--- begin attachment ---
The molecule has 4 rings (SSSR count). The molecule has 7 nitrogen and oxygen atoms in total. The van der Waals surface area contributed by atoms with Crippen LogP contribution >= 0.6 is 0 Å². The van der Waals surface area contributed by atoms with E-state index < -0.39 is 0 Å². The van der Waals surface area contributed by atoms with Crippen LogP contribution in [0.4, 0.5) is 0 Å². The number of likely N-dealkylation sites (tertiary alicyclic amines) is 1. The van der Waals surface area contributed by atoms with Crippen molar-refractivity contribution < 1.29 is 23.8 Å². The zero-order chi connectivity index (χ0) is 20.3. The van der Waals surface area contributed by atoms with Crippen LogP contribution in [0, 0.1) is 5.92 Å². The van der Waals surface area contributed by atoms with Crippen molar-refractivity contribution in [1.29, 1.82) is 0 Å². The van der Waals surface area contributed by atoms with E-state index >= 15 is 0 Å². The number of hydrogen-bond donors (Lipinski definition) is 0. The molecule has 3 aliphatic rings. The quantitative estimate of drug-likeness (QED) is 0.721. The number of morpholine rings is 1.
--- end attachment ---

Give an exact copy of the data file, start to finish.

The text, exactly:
The molecule has 4 rings (SSSR count). The molecule has 7 nitrogen and oxygen atoms in total. The van der Waals surface area contributed by atoms with Crippen LogP contribution >= 0.6 is 0 Å². The van der Waals surface area contributed by atoms with E-state index < -0.39 is 0 Å². The van der Waals surface area contributed by atoms with Crippen LogP contribution in [0.4, 0.5) is 0 Å². The number of likely N-dealkylation sites (tertiary alicyclic amines) is 1. The van der Waals surface area contributed by atoms with Crippen molar-refractivity contribution < 1.29 is 23.8 Å². The zero-order chi connectivity index (χ0) is 20.3. The van der Waals surface area contributed by atoms with Crippen LogP contribution in [0, 0.1) is 5.92 Å². The van der Waals surface area contributed by atoms with Crippen molar-refractivity contribution in [1.29, 1.82) is 0 Å². The van der Waals surface area contributed by atoms with E-state index >= 15 is 0 Å². The number of hydrogen-bond donors (Lipinski definition) is 0. The molecule has 3 aliphatic rings. The quantitative estimate of drug-likeness (QED) is 0.721. The number of morpholine rings is 1.